Sunday, April 29, 2007

Tosefet Bracha - Acharei Mot

“You shall afflict your souls” (16; 31)
Several times in the Talmud it teaches the well known drasha: If someomne eats and drinks on the ninth (of Tishrei – the day before Yom Kippur) it is considered as if he has fasted on both the ninth and the tenth.
The reason for this drasha is not clear, why should there be such a great reward for eating and drinking such that it is considered like fasting on Yom Kippur? Rashi takes it a step further and says (Rosh Hashana 9a) that anyone who eats a lot and drinks a lot …. This just makes it more confusing and we have to figure out why this should be true.
Perhas we can explain based on the Mishna in Ta’anit (26a) that the anshei mishmar (the representatives from each town who went to the Temple in shifts to ‘supervise’ the sacrifices) would sit and learn constantly in the Beit Hamikdash and would dedicate their learning and the sacrifices to all of Israel. They would fast every day of the week except for Sunday. The Talmud explains the reason for not fasting on Sunday, so that they should not go directly from the rest and enjoyment of Shabbat into fasting, which may weaken them significantly and endanger their lives. The conept of dying refers here to the weakening of the body, just as the phrase ‘the Torah will only be acquired properly by someone who ‘kills’ themselves over it’ (Brachot 63b). This doesn’t mean actual killing, but weakening themselves, because if they would actually kill themselves over it that would certainly not be acquiring it at all. Once a person dies they become free from the Torah (as it says in Nida 61b). In the Talmud of Tamid (32a) it asks: what should a person do to live? Kill themselves (in other words humble themselves). There are many other examples of this use of the word ‘kill’ or ‘death’.
So the Mishna in Ta’anit means that on Shabbat a person spoils themselves with food and drink, as Rashi explains in Beitza (16a) regarding the extra soul of Shabbat. He says that the soul expands the ability of the heart to enjoy and be happy with food and drink without being repulsed by it. We can understand that ‘being repulsed’ teaches that the nature of a person is that when they have eaten their fill and there is no room left in their bellies, they lose their appetite for any more food and they become repulsed by it. But on Shabbat a person is able to eat and drink more without becoming ill from having eaten too much.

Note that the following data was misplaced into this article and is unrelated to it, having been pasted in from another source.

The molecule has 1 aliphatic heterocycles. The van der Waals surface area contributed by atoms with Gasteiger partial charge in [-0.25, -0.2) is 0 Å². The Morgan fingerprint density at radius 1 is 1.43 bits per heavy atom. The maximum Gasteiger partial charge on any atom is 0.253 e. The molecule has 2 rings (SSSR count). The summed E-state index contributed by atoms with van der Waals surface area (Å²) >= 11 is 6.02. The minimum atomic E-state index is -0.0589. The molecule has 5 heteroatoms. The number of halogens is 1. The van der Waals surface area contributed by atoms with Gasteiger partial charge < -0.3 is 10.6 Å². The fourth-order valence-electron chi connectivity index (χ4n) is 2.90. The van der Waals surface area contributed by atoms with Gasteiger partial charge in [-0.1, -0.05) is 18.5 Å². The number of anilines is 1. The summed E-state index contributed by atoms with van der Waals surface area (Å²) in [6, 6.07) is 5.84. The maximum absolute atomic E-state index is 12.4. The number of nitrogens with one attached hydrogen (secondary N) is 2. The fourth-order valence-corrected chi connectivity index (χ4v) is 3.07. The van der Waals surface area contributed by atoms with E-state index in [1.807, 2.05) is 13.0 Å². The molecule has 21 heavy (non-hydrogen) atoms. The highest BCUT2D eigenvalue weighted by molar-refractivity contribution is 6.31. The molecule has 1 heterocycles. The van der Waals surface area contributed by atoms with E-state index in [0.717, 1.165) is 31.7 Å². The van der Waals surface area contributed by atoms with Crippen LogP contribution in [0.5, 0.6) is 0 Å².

Therefore it is clear that a fast that comes straight after Shabbat is very difficult. This is why the anshei mishmar would not fast on Sunday. Similarly, the more one eats and drinks on the day before Yom Kippur, the more difficult it is for them to fast on Yom Kippur. This is why it is praiseworthy to eat and drink on the ninth and it is considered as if they had fasted. The difficulty of the subsequent fast is considered like a double fast. We can see that Rashi was very precise when he said ‘eats and drinks a lot’, because it is the extra food that makes the fast more difficult.
You should know that based on this explanation we can understand the statement of the Talmud (Brachot 34b) that in a place where ba’alei Teshuva stand completely righteous people are unable to stand. At first glance it seems difficult to understand why someone who has sinned should be on a higher level than someone who has not. The sinner has sated their body and soul with sins and all kinds of forbidden things – how can they reach a higher level than someone who has never sinned but lived their life in purity and holiness?
According to our explanation above, we can explain that the higher level of someone who has sinned and done Teshuva is precisely because they have filled themselves with the pleasures of sin and physical desires. This makes it much more difficult for them to separate themselves from the physicality. To make the transition from a lifestyle of hedonism to the ‘afflictions’ and ‘suffering’ of keeping the mitzvot makes them much greater than those who were completely righteous all of their lives. (based on Rashi who explains (Succah 52a) that the word ‘chasid’ refers to someone who has never sinned in their life). Therefore the challenge of someone who becomes a ba’al Teshuva is much greater and their reward is similarly much greater.

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